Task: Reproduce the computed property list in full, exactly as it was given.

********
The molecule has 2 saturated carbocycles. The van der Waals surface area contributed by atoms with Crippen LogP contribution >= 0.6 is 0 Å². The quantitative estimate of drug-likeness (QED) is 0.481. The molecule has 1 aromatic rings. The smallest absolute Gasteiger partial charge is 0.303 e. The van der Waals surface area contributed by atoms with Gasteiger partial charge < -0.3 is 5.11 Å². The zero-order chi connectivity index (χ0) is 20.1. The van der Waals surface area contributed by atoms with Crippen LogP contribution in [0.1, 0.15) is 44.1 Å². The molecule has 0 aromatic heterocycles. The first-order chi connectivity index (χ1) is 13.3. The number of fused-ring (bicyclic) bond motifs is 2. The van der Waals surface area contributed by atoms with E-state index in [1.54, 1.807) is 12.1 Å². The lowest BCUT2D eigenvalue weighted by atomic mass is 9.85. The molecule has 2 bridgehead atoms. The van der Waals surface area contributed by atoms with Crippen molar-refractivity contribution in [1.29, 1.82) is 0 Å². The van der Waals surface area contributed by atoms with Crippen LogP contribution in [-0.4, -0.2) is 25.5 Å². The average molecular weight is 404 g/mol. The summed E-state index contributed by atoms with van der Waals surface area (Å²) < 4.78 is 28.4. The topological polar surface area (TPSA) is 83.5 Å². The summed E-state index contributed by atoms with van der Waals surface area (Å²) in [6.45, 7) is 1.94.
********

The molecule has 2 saturated carbocycles. The van der Waals surface area contributed by atoms with Crippen LogP contribution >= 0.6 is 0 Å². The quantitative estimate of drug-likeness (QED) is 0.481. The molecule has 1 aromatic rings. The smallest absolute Gasteiger partial charge is 0.303 e. The van der Waals surface area contributed by atoms with Gasteiger partial charge < -0.3 is 5.11 Å². The zero-order chi connectivity index (χ0) is 20.1. The van der Waals surface area contributed by atoms with Crippen LogP contribution in [0.1, 0.15) is 44.1 Å². The molecule has 0 aromatic heterocycles. The first-order chi connectivity index (χ1) is 13.3. The number of fused-ring (bicyclic) bond motifs is 2. The van der Waals surface area contributed by atoms with E-state index in [1.54, 1.807) is 12.1 Å². The lowest BCUT2D eigenvalue weighted by atomic mass is 9.85. The molecule has 2 bridgehead atoms. The van der Waals surface area contributed by atoms with Crippen molar-refractivity contribution in [1.29, 1.82) is 0 Å². The van der Waals surface area contributed by atoms with Crippen LogP contribution in [-0.4, -0.2) is 25.5 Å². The average molecular weight is 404 g/mol. The summed E-state index contributed by atoms with van der Waals surface area (Å²) < 4.78 is 28.4. The topological polar surface area (TPSA) is 83.5 Å². The summed E-state index contributed by atoms with van der Waals surface area (Å²) in [6.45, 7) is 1.94.